If you are considering using a live trap to capture a fox on your property, this article is meant for you. You may not realize that there are more effective options available to you before resorting to a fox trap. Here you’ll find helpful, practical ways to troubleshoot the problem and avoid the pitfalls associated with trapping.
Consider this first…
At first you may be frightened to learn that there are foxes living in your neighborhood, but these fears are usually baseless. Since foxes are very adaptable, they are commonly seen in urban and suburban yards, appearing almost tame. It is common for people to not even be aware that they are there.
On average weighing only 14 pounds, fox are not looking to harm your children or drag off your pets. They’d much rather provide you with free rodent control since mice and rats are their main source of food.
Consider yourself lucky if you have foxes denning in your yard. Keep a camera handy so you can film the kits coming outside, romping and playing like puppies. Many people have foxes denning in their yards all over the country; such an occurrence is not a public safety risk and can be thoroughly enjoyed as some of the very best “reality” nature TV.
If the foxes cannot be tolerated and must be evicted, know that one of the most effective ways to encourage a fox to leave your yard is to remove whatever attracted the animal to your property in the first place So, rather than setting a trap, see if any of these simple and inexpensive changes could help with your situation:
- Don’t put meat or fish in your compost pile, and use a closed bin, rather than an open pile, for composting.
- Put trash in a tightly lidded container and use a bungee cord on the lid.
- If you put pet food or water outside, only put out as much as they will consume while you’re still there to remove the dishes.
- Don’t let spilled birdseed pile up underneath feeders, where it attracts rodents, which, in turn, attract foxes.
- Remove fallen fruit and nuts from beneath your trees.
- Wash grills after use and remove the drippings container to eliminate the scent of food.
- Monitor small cats and toy breeds of dogs when they are outside, and keep rabbits, guinea pigs, and chickens in a sturdy shelter made of welded wire mesh with a solid floor and a lock.
Serve an eviction notice
If a fox is denning on your property, depending on the season she likely has kits or is planning to. Rather than setting a trap for her and risk separating her from her kits, wait until any young are able to follow her out of the den, and then, use the techniques listed below in combination to make her feel uncomfortable with her den choice and encourage her to choose a denning site elsewhere.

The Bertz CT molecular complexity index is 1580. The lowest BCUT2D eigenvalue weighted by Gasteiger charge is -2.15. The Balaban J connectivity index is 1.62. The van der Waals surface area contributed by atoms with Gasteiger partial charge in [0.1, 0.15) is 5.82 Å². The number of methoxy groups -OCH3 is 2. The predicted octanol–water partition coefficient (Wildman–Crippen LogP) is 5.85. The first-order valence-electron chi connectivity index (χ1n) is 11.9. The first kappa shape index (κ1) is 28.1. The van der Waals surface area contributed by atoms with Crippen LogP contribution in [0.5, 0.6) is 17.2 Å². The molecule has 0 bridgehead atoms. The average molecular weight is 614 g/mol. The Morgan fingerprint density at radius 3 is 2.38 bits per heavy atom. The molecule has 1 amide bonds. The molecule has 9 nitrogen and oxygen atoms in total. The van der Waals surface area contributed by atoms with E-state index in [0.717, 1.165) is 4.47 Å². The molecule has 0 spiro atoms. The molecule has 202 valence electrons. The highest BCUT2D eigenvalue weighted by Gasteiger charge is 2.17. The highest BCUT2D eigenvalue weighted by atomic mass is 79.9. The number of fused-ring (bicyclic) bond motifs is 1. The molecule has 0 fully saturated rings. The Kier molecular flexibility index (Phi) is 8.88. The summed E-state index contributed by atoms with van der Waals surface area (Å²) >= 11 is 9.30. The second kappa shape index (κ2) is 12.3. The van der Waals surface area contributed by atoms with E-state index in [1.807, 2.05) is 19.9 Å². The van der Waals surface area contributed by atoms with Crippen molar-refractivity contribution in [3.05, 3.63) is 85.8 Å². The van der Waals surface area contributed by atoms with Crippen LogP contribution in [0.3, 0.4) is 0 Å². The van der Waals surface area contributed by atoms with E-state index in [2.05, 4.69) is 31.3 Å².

- Place urine soaked kitty litter, a sweaty T-shirt, or sweaty socks in the den opening if you want to send an eviction message. Loosely stuff the hole with dirt or mulch for extra harassment value. Keep replacing the loose material each morning until the material remains in place for a few days.
- Attach Mylar balloons or 1.5 ft. lengths of Irri-tape® to dowels or garden stakes 24 to 36 inches off the ground just outside the entrance of the den.
- To determine if the fox family has left, block the hole loosely with wadded up newspaper. Leave in place for two to three days. If it remains undisturbed after that time it is safe to assume they have vacated the area.
- Now you can take steps to seal up the entrance with heavy-gauge wire or other sturdy materials to keep unwanted wildlife out permanently.
Why not trap?
Live trapping foxes usually never ends well for the fox and it will not solve the original problem. What will you do with the fox if you trap it? And what would you do with the kits left behind or the kits you catch? Read on to learn why this method is not as humane as it may seem.
- Between March and June, you may only see one fox in the area but you must assume that she is a mother fox with a den and kits nearby.
- Not being aware that there may be babies during spring and summer, trapping will almost assuredly result in orphaned kits that will likely die of dehydration and starvation as a result of the mother being trapped. This is especially true if the kits are not yet old enough to emerge, or come out from the den. If the kits have emerged, then the kits, which are still dependent on mom, will wind up in the trap.
- When foxes are trapped and moved to new areas, they are unfamiliar with the locations of food, water, and shelter. They are also in competition with other established foxes and studies have shown that for these reasons they do not survive long.
- In many states, it is illegal to trap without a permit, and/or illegal to trap and relocate wild animals.
- Homeowners are strongly discouraged from trapping foxes and instead, encouraged to use eviction and exclusion strategies, or contacting a wildlife control professional.